Spätzle and I fell into a comfortable rhythm. His tiny bladder requires my rising early, which helped me return to my pre-breakdown routine. Our pill bottles stand together on a kitchen shelf, same translucent green, filled by the same pharmacy. With his breakfast comes the first of his three pills each day, hidden among the similarly-sized kibble to subvert his ability to find the medication in whatever food I’ve hidden it and leave it untouched while he devours the rest. As he eats, I take my two pills, both antidepressants, and then we are ready for the day.
I’ve never consciously held any stigma against those with mental illness or the medications they require. But such stigmas are prevalent in our society, and, in hindsight, I had no doubt internalized them and applied them to myself. It wasn’t so much that I didn’t want antidepressants, but that I didn’t want to need antidepressants. I took pride in finding the strength to slog through dark swamps on my own, a terribly foolish approach that cost me dearly.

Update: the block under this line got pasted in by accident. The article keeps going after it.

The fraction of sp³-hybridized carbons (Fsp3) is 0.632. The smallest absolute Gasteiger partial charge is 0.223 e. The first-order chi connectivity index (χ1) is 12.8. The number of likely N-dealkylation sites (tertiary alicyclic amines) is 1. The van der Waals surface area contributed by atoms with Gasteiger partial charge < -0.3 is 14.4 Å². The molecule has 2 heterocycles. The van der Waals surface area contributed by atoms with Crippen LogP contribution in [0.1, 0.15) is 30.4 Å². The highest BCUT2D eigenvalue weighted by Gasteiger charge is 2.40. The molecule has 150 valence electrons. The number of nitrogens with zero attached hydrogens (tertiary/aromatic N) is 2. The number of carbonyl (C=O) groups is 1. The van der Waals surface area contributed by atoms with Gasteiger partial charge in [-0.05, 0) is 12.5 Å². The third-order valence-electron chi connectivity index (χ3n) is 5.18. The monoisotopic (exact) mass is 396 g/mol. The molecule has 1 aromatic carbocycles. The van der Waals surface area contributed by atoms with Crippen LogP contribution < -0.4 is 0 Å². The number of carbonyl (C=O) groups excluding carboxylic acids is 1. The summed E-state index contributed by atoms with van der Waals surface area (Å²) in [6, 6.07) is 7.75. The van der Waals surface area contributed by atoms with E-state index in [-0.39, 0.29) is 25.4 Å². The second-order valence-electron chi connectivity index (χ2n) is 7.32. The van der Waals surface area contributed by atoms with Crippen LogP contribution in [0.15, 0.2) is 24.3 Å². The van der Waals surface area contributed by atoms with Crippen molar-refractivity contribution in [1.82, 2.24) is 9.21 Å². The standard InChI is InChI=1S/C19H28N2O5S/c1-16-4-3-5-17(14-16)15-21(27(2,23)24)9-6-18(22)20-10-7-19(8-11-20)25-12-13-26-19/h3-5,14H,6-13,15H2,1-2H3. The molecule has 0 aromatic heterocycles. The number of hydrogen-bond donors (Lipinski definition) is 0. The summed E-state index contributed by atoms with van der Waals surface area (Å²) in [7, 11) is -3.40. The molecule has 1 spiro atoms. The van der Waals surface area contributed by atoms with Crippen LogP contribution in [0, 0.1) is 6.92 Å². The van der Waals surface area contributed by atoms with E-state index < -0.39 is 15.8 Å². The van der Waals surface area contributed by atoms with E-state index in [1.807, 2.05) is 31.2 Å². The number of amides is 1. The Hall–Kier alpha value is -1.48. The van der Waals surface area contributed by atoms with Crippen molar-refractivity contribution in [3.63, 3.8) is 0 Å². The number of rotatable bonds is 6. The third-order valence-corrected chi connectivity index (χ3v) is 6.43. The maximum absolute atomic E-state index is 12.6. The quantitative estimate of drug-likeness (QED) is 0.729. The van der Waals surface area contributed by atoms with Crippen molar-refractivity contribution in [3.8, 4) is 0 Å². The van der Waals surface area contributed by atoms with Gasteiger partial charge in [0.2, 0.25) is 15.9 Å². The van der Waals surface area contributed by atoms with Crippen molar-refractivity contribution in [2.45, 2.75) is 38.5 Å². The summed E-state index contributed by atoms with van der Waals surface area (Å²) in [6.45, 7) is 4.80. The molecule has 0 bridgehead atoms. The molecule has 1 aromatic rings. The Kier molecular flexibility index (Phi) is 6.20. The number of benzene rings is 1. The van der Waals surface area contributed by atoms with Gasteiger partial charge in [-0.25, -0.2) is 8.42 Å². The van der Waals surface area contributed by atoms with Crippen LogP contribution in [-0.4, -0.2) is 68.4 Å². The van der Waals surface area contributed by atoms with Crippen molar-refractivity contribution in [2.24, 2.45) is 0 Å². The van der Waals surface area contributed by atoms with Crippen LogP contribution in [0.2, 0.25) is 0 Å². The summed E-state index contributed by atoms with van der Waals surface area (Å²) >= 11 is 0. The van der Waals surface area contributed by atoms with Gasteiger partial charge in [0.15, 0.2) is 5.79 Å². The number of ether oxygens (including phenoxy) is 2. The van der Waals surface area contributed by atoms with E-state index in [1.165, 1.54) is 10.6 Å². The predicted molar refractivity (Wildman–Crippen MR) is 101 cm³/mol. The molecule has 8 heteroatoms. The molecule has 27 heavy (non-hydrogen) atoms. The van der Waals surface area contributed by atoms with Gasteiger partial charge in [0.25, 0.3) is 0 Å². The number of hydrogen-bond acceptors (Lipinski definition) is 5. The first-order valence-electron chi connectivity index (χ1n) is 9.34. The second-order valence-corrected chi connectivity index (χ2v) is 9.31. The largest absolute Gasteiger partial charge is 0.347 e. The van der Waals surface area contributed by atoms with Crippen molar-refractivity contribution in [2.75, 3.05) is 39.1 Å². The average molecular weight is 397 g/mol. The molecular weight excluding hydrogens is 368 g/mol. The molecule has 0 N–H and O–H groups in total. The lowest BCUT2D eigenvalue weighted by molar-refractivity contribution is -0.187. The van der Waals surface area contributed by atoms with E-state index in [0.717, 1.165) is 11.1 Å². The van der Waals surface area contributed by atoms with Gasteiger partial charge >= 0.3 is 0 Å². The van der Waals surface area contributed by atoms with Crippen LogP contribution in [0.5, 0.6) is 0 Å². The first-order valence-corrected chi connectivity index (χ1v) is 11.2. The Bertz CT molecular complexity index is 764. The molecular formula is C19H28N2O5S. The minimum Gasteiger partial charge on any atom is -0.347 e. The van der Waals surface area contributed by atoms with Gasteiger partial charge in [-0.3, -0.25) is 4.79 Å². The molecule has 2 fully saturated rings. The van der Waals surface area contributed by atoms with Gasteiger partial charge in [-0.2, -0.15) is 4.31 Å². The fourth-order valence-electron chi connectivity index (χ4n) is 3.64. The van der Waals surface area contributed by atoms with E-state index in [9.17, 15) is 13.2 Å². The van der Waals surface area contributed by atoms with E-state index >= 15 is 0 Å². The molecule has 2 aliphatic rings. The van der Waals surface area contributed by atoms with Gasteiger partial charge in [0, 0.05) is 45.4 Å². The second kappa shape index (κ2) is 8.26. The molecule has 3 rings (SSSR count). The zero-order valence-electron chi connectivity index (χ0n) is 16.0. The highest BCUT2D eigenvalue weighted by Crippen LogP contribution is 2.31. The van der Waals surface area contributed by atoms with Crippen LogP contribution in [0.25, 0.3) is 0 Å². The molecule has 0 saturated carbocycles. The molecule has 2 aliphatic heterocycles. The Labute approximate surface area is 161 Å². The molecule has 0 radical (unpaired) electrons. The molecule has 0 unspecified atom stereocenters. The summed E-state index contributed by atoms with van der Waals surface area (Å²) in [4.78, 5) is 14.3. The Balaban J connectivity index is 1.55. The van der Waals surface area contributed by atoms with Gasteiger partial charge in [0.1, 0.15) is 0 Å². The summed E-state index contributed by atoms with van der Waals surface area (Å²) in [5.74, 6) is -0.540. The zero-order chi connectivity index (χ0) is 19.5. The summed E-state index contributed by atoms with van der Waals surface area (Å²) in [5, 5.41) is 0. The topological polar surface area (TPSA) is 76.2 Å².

Feeling the effects of the medication changed my perspective. But sharing that daily ritual with a companion whose need for pharmaceuticals is a matter of life or death helps tether me to that perspective. I see no weakness in either of our conditions, nor in our reliance on little chemical tablets; we’re simply trying to find a way to live.
Spätzle was supposed to help me keep my broken self together. He turned out to be broken, too. After spending decades resisting antidepressants and wanting a dog, I now have both. Neither was what I expected, but both helped save my life.